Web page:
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topic 10157

Problems Bonding Rubber to Metal

A discussion started in 2001 but continuing through 2018


Q. Sir,

I am facing problems to bond metal to the rubber by using:

1. cil bonding agents.

2. Megum bonding agents.

3. Chemlock bonding agents.

I manufacture rubber rolls for industrial use. The old rubber is removed from steel body. The steel surface is sand blasted, thoroughly cleaned by the solvent (naptha). The bonding agent is applied, when it becomes dry, the sheets of nitrile rubber compound are wrapped by manual pressure around the steel body. Cotton tape and rope is tightly wrapped. The assembled body is vulcanised in an open steam autoclave using step curing. The failure most often is from the steel surface.

Please advise solution.

Muhammad Azeem
- Lahore, Punjab, Pakistan


A. Dear Mr. Azeem:

Almost all tire manufacturers solve this problem by bronze plating the steel wire before vulcanizing. They find it to be superior to anything else. Only problem is if you are a roll manufacturer you need some bronze plating shop to work for you, or you need brush plating equipment to do it yourself in your shop.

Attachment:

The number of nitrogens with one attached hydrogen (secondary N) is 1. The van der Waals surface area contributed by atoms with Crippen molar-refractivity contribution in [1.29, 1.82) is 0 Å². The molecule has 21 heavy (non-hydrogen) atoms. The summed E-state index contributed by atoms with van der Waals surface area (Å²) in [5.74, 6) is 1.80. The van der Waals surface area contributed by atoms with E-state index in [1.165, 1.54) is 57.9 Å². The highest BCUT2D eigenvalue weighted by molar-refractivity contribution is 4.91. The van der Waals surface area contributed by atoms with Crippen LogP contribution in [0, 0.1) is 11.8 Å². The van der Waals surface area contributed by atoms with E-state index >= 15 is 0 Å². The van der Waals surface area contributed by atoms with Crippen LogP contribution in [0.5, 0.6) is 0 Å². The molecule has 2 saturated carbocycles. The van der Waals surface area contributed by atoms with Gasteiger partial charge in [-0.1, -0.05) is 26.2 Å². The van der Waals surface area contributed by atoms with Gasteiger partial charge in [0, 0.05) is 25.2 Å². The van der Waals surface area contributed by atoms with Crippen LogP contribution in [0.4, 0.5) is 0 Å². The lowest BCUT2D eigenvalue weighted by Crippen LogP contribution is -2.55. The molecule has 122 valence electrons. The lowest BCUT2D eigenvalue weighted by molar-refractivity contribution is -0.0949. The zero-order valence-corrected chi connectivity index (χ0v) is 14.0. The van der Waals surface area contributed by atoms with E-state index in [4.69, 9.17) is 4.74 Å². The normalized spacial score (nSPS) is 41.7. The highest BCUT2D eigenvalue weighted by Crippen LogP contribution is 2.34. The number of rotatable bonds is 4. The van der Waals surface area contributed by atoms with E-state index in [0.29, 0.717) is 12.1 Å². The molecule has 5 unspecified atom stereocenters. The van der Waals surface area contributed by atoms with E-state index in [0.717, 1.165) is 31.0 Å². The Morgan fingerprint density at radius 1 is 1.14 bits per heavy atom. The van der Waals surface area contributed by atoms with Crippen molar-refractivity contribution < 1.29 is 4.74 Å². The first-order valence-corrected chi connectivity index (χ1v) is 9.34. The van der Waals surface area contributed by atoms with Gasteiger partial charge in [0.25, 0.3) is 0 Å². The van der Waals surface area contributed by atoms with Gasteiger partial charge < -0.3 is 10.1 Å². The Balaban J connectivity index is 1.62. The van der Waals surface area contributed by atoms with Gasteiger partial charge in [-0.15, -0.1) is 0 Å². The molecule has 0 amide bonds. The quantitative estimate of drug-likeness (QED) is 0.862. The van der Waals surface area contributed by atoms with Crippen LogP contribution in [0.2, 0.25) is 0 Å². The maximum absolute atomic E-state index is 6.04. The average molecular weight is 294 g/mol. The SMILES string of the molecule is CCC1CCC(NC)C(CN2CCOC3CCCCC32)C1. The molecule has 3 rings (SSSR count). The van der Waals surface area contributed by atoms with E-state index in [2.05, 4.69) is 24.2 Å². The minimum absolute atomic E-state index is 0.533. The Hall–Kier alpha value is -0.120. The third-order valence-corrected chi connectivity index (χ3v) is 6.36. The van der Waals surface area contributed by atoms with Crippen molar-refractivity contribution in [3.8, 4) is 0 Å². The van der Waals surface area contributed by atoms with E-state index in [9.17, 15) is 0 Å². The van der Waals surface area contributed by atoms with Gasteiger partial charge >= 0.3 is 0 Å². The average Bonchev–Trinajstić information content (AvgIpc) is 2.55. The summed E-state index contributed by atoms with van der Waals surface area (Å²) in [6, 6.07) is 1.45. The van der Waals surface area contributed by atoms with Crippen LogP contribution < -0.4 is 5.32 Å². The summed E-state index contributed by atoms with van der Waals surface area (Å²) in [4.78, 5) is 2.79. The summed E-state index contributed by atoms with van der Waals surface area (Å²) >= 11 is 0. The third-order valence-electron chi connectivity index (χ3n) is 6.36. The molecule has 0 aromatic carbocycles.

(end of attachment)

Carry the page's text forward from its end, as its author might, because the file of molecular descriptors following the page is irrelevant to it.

Good luck,

Guillermo Marrufo
Monterrey, NL, Mexico


A. Try plating a thin (1-5 tenths mil) of 70/30 Cu/Zn (brass) prior to bonding.

tom pullizzi portrait
Tom Pullizzi
Falls Township, Pennsylvania


A. Plate the rolls with electroless nickel. Years ago, someone plated some tire molds, thinking it would help release. It did the opposite and the mold never did come apart. Has to be real rubber to cause this phenomena.

Dan Weaver
- Toccoa, Georgia


A. In the aircraft industry a considerable amount of bonding of rubber to metals is performed. The cardinal rule for surface preparation is to obtain and maintain a "water break free" surface. Petroleum based products in my experience never exhibited this clean a surface.

Alan Cooper
- Dallas, Texas


A. I am not sure that bronze (Cu/Sn) alloy should be selected but a brass coating (Cu/Zn). Normally a alfa-brass will give a good bonding. Perhaps bronze works - but it is normally brass which is used.

Per Moller
- Denmark

"Adhesive Bonding"
by L.H. Lee
from Abe Books
info on Amazon


A. Following things are important.

1. Surface finish and cleanliness of surface.
2. No oxidation on surface.
3. Thickness of primer.
4. Thickness of adhesive.
5. Temperature of curing. ( < 350 °F)

Payal Mag
- Charlotte, North Carolina